The number of new claims for jobless benefits fell more sharply last week than expected, but failed to slide below the key 400,000 mark where it has stayed for five weeks, the Labor Department said on Thursday.

Initial claims for state unemployment insurance benefits fell 34,000 to 400,000 in the week ended June 16 from a revised 434,000 in the prior week, defying Wall Street projections for a modest drop to 423,000 from the unrevised measure of 428,000 in the June 9 week, a government report showed. 

Claims for the June 9 week were revised to 434,000. 

The Labor Department had no anecdotal evidence to explain the drop, Cindy Ambler, a Labor spokeswoman, said. 

First-time applications have hovered around the 400,000 benchmark — a sign of a softening labor market — for five straight weeks, the longest run since a similar string from August 29, 1992 to September 26, 1992. 

The four-week moving average, closely watched by economists because it smooths out weekly volatility, fell to 422,500 in the week ended June 16 from 425,250 the prior week.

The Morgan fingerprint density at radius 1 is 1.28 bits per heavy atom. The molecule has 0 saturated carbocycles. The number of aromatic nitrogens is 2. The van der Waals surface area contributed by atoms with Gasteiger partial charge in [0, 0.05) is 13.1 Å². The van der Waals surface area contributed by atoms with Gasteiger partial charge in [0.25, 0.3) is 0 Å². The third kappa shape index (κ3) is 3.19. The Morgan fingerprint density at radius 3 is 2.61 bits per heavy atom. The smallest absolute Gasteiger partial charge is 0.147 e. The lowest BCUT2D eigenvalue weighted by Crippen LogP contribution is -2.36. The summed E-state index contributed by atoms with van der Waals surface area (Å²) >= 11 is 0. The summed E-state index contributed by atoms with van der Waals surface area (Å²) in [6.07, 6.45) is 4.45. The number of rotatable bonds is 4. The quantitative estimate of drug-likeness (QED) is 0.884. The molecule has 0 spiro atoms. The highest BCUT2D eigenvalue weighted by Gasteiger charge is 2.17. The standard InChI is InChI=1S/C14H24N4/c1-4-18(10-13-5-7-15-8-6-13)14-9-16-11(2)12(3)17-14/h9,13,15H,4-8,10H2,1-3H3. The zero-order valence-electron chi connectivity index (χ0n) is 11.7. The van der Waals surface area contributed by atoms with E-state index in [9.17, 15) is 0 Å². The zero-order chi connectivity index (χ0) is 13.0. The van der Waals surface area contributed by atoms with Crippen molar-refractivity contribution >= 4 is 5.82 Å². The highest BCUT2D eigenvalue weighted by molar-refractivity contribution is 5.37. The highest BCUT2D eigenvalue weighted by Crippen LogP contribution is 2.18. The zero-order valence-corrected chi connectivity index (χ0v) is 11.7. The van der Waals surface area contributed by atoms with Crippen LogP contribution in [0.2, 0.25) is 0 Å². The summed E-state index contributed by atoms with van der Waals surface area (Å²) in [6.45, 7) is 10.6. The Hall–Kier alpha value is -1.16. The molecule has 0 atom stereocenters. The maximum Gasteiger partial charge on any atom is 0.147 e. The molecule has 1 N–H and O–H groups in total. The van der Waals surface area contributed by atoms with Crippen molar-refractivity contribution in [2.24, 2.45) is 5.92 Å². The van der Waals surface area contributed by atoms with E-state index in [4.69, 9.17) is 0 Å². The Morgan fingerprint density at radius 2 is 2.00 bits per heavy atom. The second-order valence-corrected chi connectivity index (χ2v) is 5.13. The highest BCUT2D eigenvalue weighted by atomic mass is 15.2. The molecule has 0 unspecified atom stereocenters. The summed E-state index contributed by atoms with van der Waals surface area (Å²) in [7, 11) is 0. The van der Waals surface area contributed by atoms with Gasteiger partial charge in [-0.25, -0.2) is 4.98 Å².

Continued claims — an indication that people are staying unemployed — nearly breached the 3 million level, rising to 2.99 million the June 9 week, the latest week for which data are available, from 2.92 million previously. 

For the past three weeks, continued claims have flirted with the 3 million mark. 

In the week ended June 9, the latest for which state-by-state figures are available, the department said 19 states and Puerto Rico reported increases in claims exceeding 1,000, led by North Carolina with 9,550 additional applications. 

That state reported more layoffs in the textile, apparel and trade industries. 

In the same week, only Texas reported a decrease in claims of 1,000 or more with 2,317 fewer claims centered in the rubber/plastics, transportation equipment, non-electrical machinery, electrical equipment, scientific instruments, trade and service industries.